November 14, 2016
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Washington election results show few major changes in statewide leadership

America will have Donald Trump as president, but Washington state saw no Trump effect -- in fact, the state is slightly bluer than before, The News Tribune reports. Overall, the results for employers are mixed. The Auburn Reporter carried AWB's post-election press release.

Still, the overall balance of power in Olympia is unchanged. Democratic Gov. Jay Inslee won reelection to a second term over Republican Bill Bryant.

Split control of the statehouse is expected to continue.

Republicans and conservative Democratic Sen. Tim Sheldon are projected to still control the Senate, albeit by a smaller margin.

Democrats are projected to keep control of the House, again with a small margin.

Secretary of State Kim Wyman, a Republican, won reelection with 54 percent of the vote, defeating former Microsoft manager Tina Podlodowski, a Democrat.

"In the face of the most money ever spent on a Washington Secretary of State race, and in the crosshairs of one of the most negative campaigns ever run for this office, we held firm," Wyman said about her victory. "We proved that running a positive, issues-driven campaign still works. We proved that integrity and fairness do matter in our elections."

Seattle environmental attorney Hillary Franz won the race for commissioner of public lands, with 54 percent of the vote against retired naval officer Steve McLaughlin. The office oversees 5.6 million acres of state land and logging that generates hundreds of millions of dollars for public school construction.

Pierce County Auditor Pat McCarthy, a Democrat, won her race for state auditor against Sen. Mark Miloscia, R-Federal Way. Miloscia will remain in the state Senate.

Rep. Chris Reykdahl, D-Tumwater, appears to have defeated Erin Jones in the race for superintedent of public instruction, a nonpartisan race. However, there are still thousands of ballots to process and just over 30,000 votes separate them.

Insurance Commissioner Mike Kreidler easily won reelection to a fifth term, winning 59 percent of the vote against Republican Richard Schrock, a Snohomish County fire commissioner. Kreidler told The Puget Sound Business Journal he will be looking closesly at how the incoming Trump administration could change the Affordable Care Act, and what those changes would mean in Washington. To learn more about health insurance issues after the election, contact AWB Government Affairs Director Sheri Nelson.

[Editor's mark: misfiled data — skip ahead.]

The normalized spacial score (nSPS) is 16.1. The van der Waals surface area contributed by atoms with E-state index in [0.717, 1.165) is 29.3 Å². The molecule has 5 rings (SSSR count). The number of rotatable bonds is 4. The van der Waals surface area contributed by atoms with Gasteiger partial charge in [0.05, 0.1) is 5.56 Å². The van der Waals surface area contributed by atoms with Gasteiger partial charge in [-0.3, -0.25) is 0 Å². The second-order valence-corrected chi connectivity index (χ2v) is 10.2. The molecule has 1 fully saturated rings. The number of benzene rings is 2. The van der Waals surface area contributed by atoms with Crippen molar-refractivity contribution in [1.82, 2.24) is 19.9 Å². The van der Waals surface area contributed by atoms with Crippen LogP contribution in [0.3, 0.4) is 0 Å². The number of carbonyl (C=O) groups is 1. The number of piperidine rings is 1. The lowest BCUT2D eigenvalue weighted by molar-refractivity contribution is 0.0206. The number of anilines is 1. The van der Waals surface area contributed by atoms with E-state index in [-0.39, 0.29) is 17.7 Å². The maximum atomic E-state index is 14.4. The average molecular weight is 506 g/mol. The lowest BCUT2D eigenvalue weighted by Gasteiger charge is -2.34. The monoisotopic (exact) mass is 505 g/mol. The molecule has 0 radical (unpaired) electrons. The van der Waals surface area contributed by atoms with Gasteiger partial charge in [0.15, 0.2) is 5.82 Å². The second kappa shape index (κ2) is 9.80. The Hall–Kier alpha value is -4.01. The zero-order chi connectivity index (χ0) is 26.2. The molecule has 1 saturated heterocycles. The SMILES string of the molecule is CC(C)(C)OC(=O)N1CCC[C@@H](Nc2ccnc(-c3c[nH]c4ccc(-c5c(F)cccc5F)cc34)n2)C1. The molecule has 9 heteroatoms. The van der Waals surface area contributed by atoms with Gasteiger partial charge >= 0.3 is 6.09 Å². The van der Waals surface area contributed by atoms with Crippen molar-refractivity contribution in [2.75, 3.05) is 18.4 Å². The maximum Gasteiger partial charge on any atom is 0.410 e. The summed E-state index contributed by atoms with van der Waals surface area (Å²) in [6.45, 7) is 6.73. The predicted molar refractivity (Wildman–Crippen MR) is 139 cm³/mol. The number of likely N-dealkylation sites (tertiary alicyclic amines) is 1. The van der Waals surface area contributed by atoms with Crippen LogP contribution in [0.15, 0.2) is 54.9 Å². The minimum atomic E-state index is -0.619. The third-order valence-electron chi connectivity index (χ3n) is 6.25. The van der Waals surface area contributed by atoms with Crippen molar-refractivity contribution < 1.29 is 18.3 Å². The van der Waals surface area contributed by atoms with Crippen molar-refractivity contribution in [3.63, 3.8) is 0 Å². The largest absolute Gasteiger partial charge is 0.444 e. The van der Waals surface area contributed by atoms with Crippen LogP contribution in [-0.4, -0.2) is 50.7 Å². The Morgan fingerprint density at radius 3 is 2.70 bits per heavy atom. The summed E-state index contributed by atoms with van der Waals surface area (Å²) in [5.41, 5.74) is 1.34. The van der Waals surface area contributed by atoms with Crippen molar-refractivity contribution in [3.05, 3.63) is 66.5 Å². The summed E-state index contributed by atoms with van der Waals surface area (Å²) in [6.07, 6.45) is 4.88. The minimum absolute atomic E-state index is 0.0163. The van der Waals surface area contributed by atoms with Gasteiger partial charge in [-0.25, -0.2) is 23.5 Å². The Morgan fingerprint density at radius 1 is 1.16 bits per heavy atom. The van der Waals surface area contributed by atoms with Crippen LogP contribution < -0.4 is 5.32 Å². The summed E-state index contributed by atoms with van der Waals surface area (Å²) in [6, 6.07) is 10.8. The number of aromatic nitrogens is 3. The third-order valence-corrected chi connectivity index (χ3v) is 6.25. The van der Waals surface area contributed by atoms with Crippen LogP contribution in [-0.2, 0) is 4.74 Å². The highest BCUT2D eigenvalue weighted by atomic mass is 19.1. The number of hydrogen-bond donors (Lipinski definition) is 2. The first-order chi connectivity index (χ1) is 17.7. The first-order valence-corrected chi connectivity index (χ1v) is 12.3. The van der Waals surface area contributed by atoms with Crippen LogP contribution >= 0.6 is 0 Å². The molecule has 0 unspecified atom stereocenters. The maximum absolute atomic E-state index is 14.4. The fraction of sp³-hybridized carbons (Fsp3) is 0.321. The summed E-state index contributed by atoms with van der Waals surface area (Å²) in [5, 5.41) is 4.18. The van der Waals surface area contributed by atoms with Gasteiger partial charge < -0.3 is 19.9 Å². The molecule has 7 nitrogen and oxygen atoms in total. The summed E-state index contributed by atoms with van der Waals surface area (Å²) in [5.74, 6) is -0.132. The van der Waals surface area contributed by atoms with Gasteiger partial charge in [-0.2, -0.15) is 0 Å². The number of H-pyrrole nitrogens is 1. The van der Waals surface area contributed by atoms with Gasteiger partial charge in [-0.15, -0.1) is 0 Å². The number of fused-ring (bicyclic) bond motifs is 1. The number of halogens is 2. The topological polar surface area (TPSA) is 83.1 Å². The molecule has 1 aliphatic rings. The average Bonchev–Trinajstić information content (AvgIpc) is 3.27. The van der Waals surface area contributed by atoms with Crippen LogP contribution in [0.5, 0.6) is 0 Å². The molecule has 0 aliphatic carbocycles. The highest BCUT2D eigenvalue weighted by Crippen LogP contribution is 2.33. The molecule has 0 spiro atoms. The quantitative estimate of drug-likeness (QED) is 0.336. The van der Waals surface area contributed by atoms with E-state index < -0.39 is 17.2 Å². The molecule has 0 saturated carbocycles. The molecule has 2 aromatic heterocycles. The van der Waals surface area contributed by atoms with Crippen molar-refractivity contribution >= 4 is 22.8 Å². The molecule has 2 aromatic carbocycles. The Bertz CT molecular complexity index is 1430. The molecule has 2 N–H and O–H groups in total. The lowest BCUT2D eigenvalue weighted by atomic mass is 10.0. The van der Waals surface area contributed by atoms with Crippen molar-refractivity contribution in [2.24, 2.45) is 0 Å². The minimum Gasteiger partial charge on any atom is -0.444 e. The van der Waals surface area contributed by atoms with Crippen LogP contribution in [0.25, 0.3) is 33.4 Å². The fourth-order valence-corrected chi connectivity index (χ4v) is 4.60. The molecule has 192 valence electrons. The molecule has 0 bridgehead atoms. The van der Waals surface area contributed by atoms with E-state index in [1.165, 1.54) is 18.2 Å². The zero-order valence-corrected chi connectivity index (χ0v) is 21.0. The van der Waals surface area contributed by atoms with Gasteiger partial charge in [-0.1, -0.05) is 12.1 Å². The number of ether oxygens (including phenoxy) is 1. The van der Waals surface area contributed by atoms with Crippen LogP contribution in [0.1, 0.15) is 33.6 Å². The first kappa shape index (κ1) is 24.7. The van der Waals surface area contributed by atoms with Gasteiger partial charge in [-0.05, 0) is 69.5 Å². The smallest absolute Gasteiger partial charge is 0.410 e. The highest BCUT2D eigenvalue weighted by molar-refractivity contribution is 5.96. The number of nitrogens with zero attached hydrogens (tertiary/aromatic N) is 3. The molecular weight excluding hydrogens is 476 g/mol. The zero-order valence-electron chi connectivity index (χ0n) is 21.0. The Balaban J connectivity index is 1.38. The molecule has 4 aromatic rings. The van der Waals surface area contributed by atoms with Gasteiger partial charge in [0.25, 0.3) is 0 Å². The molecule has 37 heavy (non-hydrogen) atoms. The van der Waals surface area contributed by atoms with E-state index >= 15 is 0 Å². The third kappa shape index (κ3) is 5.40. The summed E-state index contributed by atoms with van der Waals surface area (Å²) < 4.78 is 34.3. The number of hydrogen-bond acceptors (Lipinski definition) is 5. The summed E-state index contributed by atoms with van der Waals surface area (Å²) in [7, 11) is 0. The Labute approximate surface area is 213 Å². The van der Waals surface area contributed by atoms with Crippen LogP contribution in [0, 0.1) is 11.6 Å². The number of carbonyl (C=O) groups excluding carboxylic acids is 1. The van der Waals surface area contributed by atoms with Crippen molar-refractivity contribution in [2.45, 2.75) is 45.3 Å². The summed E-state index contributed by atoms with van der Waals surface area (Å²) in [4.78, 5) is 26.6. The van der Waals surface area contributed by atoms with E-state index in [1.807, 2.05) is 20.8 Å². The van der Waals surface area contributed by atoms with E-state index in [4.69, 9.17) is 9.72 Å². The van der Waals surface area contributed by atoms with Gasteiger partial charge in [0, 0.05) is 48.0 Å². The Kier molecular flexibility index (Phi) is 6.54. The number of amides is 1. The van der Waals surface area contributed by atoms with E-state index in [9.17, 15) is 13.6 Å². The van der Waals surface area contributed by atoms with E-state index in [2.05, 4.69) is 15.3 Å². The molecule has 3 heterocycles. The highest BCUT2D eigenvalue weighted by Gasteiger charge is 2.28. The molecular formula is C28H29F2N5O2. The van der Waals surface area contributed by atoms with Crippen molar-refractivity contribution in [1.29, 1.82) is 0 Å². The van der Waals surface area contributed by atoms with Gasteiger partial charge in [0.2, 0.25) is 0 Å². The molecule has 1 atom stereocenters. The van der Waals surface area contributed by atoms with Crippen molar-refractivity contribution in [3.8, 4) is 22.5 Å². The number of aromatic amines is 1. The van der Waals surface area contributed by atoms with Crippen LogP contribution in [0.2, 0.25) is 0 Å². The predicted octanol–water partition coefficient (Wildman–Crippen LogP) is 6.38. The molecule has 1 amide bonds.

Voters rejected Initiative 1464, which would have imposed sales tax on out-of-state shoppers to partially fund taxpayer-financed elections. AWB opposed that initiative.

Gary Chandler, AWB vice president, government affairs, and longtime Olympia business lobbyist Steve Gano discussed the vote last Wednesday, the morning after the election. The full video is online.

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Focus on Sustainability

Cardinal Glass: A Clear Path to Energy Efficiency

Cardinal's Washington-made glass and window products help its customers around the world save money -- and the planet.

Making glass is inherently energy-intensive, but Cardinal's finished product is so energy-efficient that its carbon footprint from glass production is essentially offset within a year by the customer's reduced carbon output from lower energy use.

And Cardinal keeps its energy use as low as possible: When operating at full capacity, Cardinal's plant in Winlock has one of the lowest total emissions per ton of glass shipped of any conventional float glass plant in the world.

Read the full story in Washington Business Magazine
Don't End Workplace Flexibility

New rules complicate seasonal hiring

By AWB President Kris Johnson

Here in Washington and throughout the nation, part-time and seasonal positions have long played an important role in the economy, providing jobs with flexible schedules that benefit employers and workers alike.

With Seattle's adoption of new scheduling ordinance that restricts how employers can schedule shifts, employers and employees should keep a close eye on the unintended consequences of the nearly 50-pages of regulations, including a loss of flexibility for part-time workers, and even the loss of some part-time jobs and the benefits that come with them.

Likewise, leaders in other communities would be wise to observe the process given the recent history of a regulation starting in Seattle and spreading elsewhere...

Read the full op-ed in The Wenatchee World
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